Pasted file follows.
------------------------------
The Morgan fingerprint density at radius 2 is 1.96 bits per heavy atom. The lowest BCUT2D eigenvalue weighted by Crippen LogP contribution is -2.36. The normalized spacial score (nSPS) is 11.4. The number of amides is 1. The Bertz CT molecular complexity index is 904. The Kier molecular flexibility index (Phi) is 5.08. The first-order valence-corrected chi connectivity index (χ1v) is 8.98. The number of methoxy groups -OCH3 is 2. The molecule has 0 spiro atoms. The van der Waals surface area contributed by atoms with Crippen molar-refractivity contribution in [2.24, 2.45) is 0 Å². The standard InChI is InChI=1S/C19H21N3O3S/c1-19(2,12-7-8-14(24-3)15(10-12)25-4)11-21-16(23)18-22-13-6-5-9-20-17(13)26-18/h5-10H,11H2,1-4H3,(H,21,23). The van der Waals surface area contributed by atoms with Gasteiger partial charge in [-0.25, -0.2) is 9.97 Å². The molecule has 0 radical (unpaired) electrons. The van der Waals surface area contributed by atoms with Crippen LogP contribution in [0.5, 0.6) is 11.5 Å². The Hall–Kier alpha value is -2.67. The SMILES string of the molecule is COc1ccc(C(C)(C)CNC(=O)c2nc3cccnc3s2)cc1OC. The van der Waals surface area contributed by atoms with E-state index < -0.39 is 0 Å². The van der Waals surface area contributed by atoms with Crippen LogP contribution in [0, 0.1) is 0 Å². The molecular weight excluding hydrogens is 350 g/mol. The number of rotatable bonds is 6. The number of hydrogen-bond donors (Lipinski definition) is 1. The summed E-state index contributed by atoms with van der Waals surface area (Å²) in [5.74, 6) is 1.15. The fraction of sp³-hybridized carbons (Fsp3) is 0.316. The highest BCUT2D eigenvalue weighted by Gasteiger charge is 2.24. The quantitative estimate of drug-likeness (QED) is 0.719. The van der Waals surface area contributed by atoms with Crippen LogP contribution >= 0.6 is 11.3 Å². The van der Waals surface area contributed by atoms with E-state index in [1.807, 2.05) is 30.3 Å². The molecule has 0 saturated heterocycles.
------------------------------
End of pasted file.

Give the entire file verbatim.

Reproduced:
The Morgan fingerprint density at radius 2 is 1.96 bits per heavy atom. The lowest BCUT2D eigenvalue weighted by Crippen LogP contribution is -2.36. The normalized spacial score (nSPS) is 11.4. The number of amides is 1. The Bertz CT molecular complexity index is 904. The Kier molecular flexibility index (Phi) is 5.08. The first-order valence-corrected chi connectivity index (χ1v) is 8.98. The number of methoxy groups -OCH3 is 2. The molecule has 0 spiro atoms. The van der Waals surface area contributed by atoms with Crippen molar-refractivity contribution in [2.24, 2.45) is 0 Å². The standard InChI is InChI=1S/C19H21N3O3S/c1-19(2,12-7-8-14(24-3)15(10-12)25-4)11-21-16(23)18-22-13-6-5-9-20-17(13)26-18/h5-10H,11H2,1-4H3,(H,21,23). The van der Waals surface area contributed by atoms with Gasteiger partial charge in [-0.25, -0.2) is 9.97 Å². The molecule has 0 radical (unpaired) electrons. The van der Waals surface area contributed by atoms with Crippen LogP contribution in [0.5, 0.6) is 11.5 Å². The Hall–Kier alpha value is -2.67. The SMILES string of the molecule is COc1ccc(C(C)(C)CNC(=O)c2nc3cccnc3s2)cc1OC. The van der Waals surface area contributed by atoms with E-state index < -0.39 is 0 Å². The van der Waals surface area contributed by atoms with Crippen LogP contribution in [0, 0.1) is 0 Å². The molecular weight excluding hydrogens is 350 g/mol. The number of rotatable bonds is 6. The number of hydrogen-bond donors (Lipinski definition) is 1. The summed E-state index contributed by atoms with van der Waals surface area (Å²) in [5.74, 6) is 1.15. The fraction of sp³-hybridized carbons (Fsp3) is 0.316. The highest BCUT2D eigenvalue weighted by Gasteiger charge is 2.24. The quantitative estimate of drug-likeness (QED) is 0.719. The van der Waals surface area contributed by atoms with Crippen LogP contribution >= 0.6 is 11.3 Å². The van der Waals surface area contributed by atoms with E-state index in [1.807, 2.05) is 30.3 Å². The molecule has 0 saturated heterocycles.